The Internal Market Bill passed the second reading…
On Monday, 14th September, after a heated debate, the House of Commons voted in favour of the controversial Internal Market Bill in its second reading by 340 to 263. By way of reminder, for those who stopped following all these Brexit shenanigans and moved on with their lives, this bill seeks to prevent disruption to trade between the four nations of the UK if no deal is reached with the EU. In a nutshell, this bill aims to ensure regulations between England, Scotland, Wales and Northern Ireland are aligned so once the UK leaves the EU, the four nations will have the power to set their own rules on matters such as food safety and air quality. On paper, it almost sounds like quite a reasonable move, but some would argue that this is not the case…
… but the path is still gruelling
The bill has attracted criticism from across the political spectrum – including from some of Prime Minister Boris Johnson’s party colleagues – as it seeks to overrule and go against parts of the Brexit – “oven ready” – deal, also known as the Withdrawal Agreement” (WA) between the UK and the EU that came into effect last January.
The WA is a fully-fledged international treaty and is designed to prevent a hard border returning between Northern Ireland and the Republic of Ireland. So, a breach of the agreement would undermine the reputation of the UK with the rest of the world and fracture the confidence needed to build a future relationship with the EU. The bill is now likely to face more difficulties as it heads for debate in the House of Lords. The saga for now continues.
A retreat in sight?
In a bid to avoid a potential party rebellion, Boris Johnson attempted to restore some unity among the rebel backbenchers with a policy paper, issued on Thursday, 17th September, which sets out the powers the government would seek to override parts of the Brexit withdrawal agreement. In its policy paper, No 10 explained that it will ask parliament to support the provisions in the relevant clauses “only in the case of, in our view, the EU being engaged in a material breach of its duties of good faith or other obligations, and thereby undermining the fundamental purpose of the Northern Ireland protocol”.
Former Tory leader Lord Howard, who was in favour of Brexit but has been an open critic of the Internal Market Bill, said the compromise “isn’t enough” for him to back it in the Lords. Some EU officials claimed the move as “promising” but reiterated the EU’s distress at the UK’s attempt to overrule the Withdrawal Agreement.
The world (and Joe Biden) is watching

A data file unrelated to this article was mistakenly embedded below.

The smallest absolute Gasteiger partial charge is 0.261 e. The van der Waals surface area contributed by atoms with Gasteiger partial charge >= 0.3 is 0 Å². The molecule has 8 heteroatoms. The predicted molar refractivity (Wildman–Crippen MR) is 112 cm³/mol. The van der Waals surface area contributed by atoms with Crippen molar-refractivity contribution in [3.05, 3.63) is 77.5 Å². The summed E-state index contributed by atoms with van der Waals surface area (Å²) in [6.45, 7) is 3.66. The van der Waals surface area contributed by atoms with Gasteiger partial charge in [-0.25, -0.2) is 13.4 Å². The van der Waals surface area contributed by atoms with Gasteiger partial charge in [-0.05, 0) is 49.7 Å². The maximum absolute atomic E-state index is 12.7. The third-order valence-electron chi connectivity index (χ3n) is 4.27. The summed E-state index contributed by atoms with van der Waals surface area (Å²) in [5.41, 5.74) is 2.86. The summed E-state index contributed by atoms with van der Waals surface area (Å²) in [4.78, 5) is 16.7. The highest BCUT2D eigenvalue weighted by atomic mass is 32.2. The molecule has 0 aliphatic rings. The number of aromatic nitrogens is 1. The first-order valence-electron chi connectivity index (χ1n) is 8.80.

The controversy of the UK Internal Market Bill did not go unnoticed across the pond. The US presidential candidate Joe Biden stated in a tweet on Wednesday, 16th September, that “”we can’t allow the Good Friday Agreement that brought peace to Northern Ireland to become a casualty of Brexit.” Biden also retweeted a letter to U.K. Prime Minister Boris Johnson from members of the U.S. House of Representatives foreign affairs committee, which warned that Congress would not pass a U.S.-U.K. trade deal if Britain fails to uphold commitments to Northern Ireland.
Biden’s remarks will certainly serve as an unwelcome reminder to the UK that the Irish lobby in DC is solid, despite the British impression that it has a special relationship with the US. As former President Bill Clinton took a leading role in the talks that led to the Good Friday Deal, the Democrats have a clear interest in this.
The US political landscape could in fact drastically change in November and the chances that the UK’s most important ally goes from a leader who admires both Johnson and Brexit, to a man who served as Vice President to Barack Obama, and who, in view of the UK referendum in 2016, mentioned that Brexit would put Britain at the “back of the queue” in trade talks. The world (and Joe) is watching…
Madame President von der Leyen also has something to say
In her first State of the Union speech to the European Parliament chamber on Wednesday, 16th September, the President of the European Commission Ursula von der Leyen strongly addressed the controversial passing of the UK’s Internal Market Bill mentioning that this would give UK Ministers the power to undermine clauses in the Withdrawal Agreement, which von der Leyen defined as something they had worked ‘relentlessly on… line by line, word by word’. She quoted a much-admired predecessor of the Conservative government, stating that the UK should honour the words of Margaret Thatcher: ‘Britain does not break Treaties…’. She said the EU and the UK had agreed the Withdrawal Agreement was the ‘best and only way for ensuring peace on the island of Ireland’ and stressed that the EU would never backtrack on that.
The future of UK-EU relations is still rather wobbly, and at this late stage of the year, von der Leyen’s speech seemed to show a lack of confidence in the ability to negotiate an agreement.
The Whitehouse team are experts in the potential impact of Brexit, providing political consultancy and public affairs advice to a wide range of clients, not only in the United Kingdom but also across the member states of the European Union. More information about our Brexit experience can be found here, or, if you have any questions, please contact our Chair, Chris Whitehouse, at firstname.lastname@example.org